g. .. To truly benefit from this activity it’s imperative to invest time in reflecting on each exercise rather than just rushing through them.. However. … and/or my freedom”). or ruined)... . You are then asked to reflect on what commitment drives each of these undermining behaviours (e. perhaps 4 or 5 on a 1–5 scale. which has three parts. 1–20 Managerial Skills . . These are frequently commitments to some form of self-protection or identity maintenance. To complete them properly. my reputation for being on time. … my sense of control. feeling lost. to “not losing control of my schedule.. Exercise 4 (Part 1) prompts you to identify a specific behaviour you wish enact more effectively and/or consistently. Systematically identifying and analysing your competing commitments can illuminate why your undermining behaviours are holding you back..e. .. … my security. ashamed. my competence. that the anticipated consequences of walking away from them can seem almost unbearable (i.. Competing commitments feel so powerful and compelling. these exercises involve deeply reflecting on a series of questions and the implications of your answers (Kegan & Lahey 2009). as well as your other behaviours that undermine the achievement of your targeted goal. the process is neither quick nor easy... Kegan and Lahey (2009) stress the imperative to frame your competing commitments in terms of what you do not want to lose or compromise. my sleep. will provide you with an opportunity to explore and address your competing commitments to making a particular behavioural change.Identifying and analysing your competing commitments Exercise 4. my spontaneity.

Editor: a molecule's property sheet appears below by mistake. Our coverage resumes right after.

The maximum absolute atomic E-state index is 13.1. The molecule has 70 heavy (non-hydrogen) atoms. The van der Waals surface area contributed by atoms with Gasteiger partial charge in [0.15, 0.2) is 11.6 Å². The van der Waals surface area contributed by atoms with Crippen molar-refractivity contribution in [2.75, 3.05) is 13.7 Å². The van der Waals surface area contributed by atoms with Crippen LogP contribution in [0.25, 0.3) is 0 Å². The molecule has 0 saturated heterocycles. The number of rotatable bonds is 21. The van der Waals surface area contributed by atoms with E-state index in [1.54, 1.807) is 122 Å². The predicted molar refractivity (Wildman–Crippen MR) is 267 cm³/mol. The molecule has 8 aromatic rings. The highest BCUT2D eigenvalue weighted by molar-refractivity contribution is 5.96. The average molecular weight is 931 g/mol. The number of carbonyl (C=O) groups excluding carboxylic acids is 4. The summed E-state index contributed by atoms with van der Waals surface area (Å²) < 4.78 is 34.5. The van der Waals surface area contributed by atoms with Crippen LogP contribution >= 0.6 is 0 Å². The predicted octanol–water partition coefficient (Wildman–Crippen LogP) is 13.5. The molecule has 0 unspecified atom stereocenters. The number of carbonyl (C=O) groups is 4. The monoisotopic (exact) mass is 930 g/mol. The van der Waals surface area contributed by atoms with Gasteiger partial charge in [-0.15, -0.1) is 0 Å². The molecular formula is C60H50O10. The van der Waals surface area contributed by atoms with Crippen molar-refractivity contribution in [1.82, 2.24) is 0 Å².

being organised etc)? What do you imagine each of these five people might say? Record your response next to each person’s initials. (b)  Considering the items in the above list.g. They have convened to answer the following question: What would be the one most valuable thing for you (not them) to get better at (e. Unit 1: Developing managerial effectiveness 1–21 . sleeping. focusing. Initials Person 1 Each person’s idea about the one most valuable thing for you to improve Person 2 Person 3 Person 4 Person 5 1.. (a)  Target behaviour. Exercise 4 (Part 1): Competing commitments analysis 1. delegating. Vividly imagine a meeting of 5 people who really know and care about you. Write each of their initials below. listening. what do YOU think would be the most valuable thing for you to get better at? High quality improvement goals tend to: • Be true for you (you agree with them) • Implicate you (you’re at the center of the change) • Be important for you (you truly care about them).